After starting the season on the sly due to back problems, Rafael Nadal seems to be recovering more and more during these Australian Open 2021. The number two in the world had even given up participating (he only assisted from the bench) in the ATP Cup with the Spain without its champion, eliminated in the semifinals by Italy.
The Iberian tennis player had talked about these problems even after the first two meetings of this Grand Slam tournament, but today's clear and convincing victory against Fabio Fognini seems to have changed not only the skeptics but Rafa himself who opened the possibility of really win this title.
For him, a path that is far from simple is expected, it must be reiterated, but Rafael Nadal will already try to win his twenty-first Grand Slam title here in Melbourne, thus detaching Roger Federer and becoming the most successful ever.
In the quarter-finals the Spaniard will challenge Stefanos Tsitsipas, a young and talented Greek tennis player who is anything but renouncing, in the eventual semifinal he could challenge the winner of the Russian derby between two of the most fit tennis players of the moment, Daniil Medvedev and Andrey Rublev, top Ten in clear growth.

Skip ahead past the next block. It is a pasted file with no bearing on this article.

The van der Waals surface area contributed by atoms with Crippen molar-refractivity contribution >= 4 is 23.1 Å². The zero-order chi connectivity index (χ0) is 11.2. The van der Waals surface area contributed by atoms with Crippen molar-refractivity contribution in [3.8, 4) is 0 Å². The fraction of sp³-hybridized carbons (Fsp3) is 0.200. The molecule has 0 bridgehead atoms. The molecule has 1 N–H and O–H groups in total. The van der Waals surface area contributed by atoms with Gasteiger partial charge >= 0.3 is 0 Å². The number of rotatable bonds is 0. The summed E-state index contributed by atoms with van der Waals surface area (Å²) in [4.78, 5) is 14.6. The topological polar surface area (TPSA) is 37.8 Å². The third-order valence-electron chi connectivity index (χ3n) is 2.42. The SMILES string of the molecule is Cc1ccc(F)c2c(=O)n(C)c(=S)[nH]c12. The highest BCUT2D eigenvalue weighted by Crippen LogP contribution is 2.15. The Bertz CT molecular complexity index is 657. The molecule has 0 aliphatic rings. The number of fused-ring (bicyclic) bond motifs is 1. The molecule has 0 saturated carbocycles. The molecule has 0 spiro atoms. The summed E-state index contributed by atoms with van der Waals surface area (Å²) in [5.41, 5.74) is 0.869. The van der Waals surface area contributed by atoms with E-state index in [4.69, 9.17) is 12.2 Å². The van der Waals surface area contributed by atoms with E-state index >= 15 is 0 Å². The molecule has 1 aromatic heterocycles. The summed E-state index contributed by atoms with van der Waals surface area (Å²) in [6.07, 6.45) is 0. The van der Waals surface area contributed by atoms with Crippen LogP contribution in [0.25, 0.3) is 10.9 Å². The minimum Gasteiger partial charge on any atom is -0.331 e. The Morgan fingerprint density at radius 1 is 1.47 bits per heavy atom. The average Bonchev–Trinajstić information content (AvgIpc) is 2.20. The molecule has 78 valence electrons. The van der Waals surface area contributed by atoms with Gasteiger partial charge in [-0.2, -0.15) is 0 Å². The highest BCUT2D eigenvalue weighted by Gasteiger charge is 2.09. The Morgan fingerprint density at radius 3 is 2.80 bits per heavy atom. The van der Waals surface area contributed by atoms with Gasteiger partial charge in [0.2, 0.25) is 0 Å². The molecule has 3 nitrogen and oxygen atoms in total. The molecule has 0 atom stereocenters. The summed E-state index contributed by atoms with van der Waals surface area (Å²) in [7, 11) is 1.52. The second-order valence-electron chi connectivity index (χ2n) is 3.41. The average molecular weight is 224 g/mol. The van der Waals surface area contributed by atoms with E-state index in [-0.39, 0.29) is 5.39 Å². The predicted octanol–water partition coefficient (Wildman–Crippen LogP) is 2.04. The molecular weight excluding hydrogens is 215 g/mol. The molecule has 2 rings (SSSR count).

Finally, in the final there are many waiting and perhaps dreaming of yet another clash and revenge of the last Roland Garros against the world number one Novak Djokovic. Rafael Nadal scored a straight-sets win over Fabio Fognini on Monday, to advance to the quarterfinals of the Australian Open where he will meet Greece's Stefanos Tsistipas.
But much of the talk around the Spaniard in the first week has been centered around his iffy back.
Rafael Nadal on playing through an injury
"It depends what kind of injury you have," Rafael Nadal said. "You have something broken, I think you have a strain or your abdominal - for example, I did it in the past, and you make mistakes because it's impossible to know exactly what's going on when you are competing."
Rafael Nadal further claimed he is far more careful about not playing with serious injuries at this stage of his career, since it is next to impossible to win a Grand Slam that way. "You need to find a balance, but of course at this point of my career, if there is a big chance to increase something very important, probably I will not play," Rafael Nadal said.
"Because for me the happiness is much more important than give me a chance to win. And at the same time, if you are bad, you will not win. That's clear. If you have some pain and it's not putting you in a situation that limits you, the movements, maybe you can find a way," he added. "But when you really, really have an injury, it's impossible to win a tournament like this."